“MRI can help us map connections and learn how different regions of
the brain communicate with each other,” said Jennifer Legault, also a
postdoctoral researcher at UD.
Hands-on team activities like planning and building a tower using
dry spaghetti, a large marshmallow and tape, helped the students
understand that research isn’t just one person working in a lab. It
takes many people working together, failing and starting over again in
order to learn, grow and further research on a particular problem.
During a discussion, one fifth-grader asked, “How does the brain
control the whole body at once?” It’s a big question. Schneider
explained that the brain sends electrical currents throughout our bodies
using neurons, tiny messengers that quickly ferry information back and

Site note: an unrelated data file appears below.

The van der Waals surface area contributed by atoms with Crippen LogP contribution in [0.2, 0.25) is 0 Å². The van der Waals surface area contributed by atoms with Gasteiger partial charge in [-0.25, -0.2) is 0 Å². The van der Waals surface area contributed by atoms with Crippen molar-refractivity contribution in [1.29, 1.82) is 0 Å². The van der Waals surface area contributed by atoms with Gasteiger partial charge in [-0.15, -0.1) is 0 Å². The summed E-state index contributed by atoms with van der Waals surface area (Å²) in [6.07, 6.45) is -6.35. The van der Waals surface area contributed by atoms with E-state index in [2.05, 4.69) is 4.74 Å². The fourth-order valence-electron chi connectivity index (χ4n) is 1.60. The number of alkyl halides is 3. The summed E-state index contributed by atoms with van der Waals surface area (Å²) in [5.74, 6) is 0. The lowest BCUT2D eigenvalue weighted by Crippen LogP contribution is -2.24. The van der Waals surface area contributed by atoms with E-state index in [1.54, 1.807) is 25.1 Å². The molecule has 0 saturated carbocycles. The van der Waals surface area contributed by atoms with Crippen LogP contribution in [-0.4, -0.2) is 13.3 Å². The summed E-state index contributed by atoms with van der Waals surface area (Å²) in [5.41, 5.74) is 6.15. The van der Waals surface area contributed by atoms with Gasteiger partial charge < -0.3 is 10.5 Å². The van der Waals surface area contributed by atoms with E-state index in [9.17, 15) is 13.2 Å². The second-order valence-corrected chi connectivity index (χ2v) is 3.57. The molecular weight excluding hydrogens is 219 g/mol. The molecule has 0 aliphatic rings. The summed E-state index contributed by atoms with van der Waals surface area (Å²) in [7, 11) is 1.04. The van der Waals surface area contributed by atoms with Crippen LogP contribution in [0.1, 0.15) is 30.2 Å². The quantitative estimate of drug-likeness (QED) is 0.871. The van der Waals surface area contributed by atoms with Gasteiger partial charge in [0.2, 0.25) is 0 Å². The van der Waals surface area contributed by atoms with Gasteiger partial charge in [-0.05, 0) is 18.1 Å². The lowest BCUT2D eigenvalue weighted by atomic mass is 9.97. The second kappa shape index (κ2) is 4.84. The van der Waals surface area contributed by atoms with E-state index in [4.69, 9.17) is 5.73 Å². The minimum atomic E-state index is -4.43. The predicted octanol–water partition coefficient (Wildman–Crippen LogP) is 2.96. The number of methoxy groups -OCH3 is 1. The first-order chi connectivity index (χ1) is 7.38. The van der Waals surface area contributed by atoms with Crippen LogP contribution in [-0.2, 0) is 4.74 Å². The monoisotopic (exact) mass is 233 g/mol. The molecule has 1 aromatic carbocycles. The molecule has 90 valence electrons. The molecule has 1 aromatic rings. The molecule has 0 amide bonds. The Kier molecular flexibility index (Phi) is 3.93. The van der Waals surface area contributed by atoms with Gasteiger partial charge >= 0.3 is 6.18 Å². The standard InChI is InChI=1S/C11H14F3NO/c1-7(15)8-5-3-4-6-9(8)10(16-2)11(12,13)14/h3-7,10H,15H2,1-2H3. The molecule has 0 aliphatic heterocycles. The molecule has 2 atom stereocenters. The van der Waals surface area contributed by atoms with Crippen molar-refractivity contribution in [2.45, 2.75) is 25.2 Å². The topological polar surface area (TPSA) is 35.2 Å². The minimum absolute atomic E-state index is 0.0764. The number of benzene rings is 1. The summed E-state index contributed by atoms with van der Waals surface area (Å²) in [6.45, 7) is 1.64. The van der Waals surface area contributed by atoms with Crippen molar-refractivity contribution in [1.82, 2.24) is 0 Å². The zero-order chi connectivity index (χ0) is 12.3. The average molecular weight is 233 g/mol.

forth. Researchers can measure this electrical activity in the brain
using a technique known as electroencephalography, or EEG.
She described how researchers can “clean up the EEG data” with fancy
math algorithms to remove results that come from natural things like
blinking our eyes or breathing. Some students in the room groaned and
said things like “I can’t do math.”
“Sure, you can,” said Schneider, “We need mathematicians — and
engineers — to help us with these complicated research questions, like
understanding how people learn new things or how brain signals change
with age or developmental disorders like autism.”
Understanding how the brain works is difficult, even for adults.
Sometimes seeing is believing and one memorable experience can inspire a
“I thought the field trip was really fun and interesting. Our visit
to the lab makes me think about becoming a neuroscientist when I grow
up,” fifth-grader Brinton Harra said.
Article by Karen B. Roberts; photos by Kathy Atkinson